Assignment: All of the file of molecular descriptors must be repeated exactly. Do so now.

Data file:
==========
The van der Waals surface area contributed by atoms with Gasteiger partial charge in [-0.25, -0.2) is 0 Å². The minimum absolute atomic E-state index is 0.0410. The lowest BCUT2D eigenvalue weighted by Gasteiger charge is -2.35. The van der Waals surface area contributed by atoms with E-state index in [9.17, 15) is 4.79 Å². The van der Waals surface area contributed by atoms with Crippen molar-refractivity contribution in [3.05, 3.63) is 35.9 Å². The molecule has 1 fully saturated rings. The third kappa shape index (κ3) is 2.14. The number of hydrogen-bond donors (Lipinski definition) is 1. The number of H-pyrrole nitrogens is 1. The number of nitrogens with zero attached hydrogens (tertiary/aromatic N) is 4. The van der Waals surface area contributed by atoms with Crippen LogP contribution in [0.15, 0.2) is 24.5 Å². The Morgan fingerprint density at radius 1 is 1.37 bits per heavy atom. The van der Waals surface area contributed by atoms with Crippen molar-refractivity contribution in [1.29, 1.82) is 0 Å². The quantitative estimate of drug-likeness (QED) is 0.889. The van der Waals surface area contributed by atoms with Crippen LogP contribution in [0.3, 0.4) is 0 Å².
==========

The van der Waals surface area contributed by atoms with Gasteiger partial charge in [-0.25, -0.2) is 0 Å². The minimum absolute atomic E-state index is 0.0410. The lowest BCUT2D eigenvalue weighted by Gasteiger charge is -2.35. The van der Waals surface area contributed by atoms with E-state index in [9.17, 15) is 4.79 Å². The van der Waals surface area contributed by atoms with Crippen molar-refractivity contribution in [3.05, 3.63) is 35.9 Å². The molecule has 1 fully saturated rings. The third kappa shape index (κ3) is 2.14. The number of hydrogen-bond donors (Lipinski definition) is 1. The number of H-pyrrole nitrogens is 1. The number of nitrogens with zero attached hydrogens (tertiary/aromatic N) is 4. The van der Waals surface area contributed by atoms with Crippen LogP contribution in [0.15, 0.2) is 24.5 Å². The Morgan fingerprint density at radius 1 is 1.37 bits per heavy atom. The van der Waals surface area contributed by atoms with Crippen molar-refractivity contribution in [1.29, 1.82) is 0 Å². The quantitative estimate of drug-likeness (QED) is 0.889. The van der Waals surface area contributed by atoms with Crippen LogP contribution in [0.3, 0.4) is 0 Å².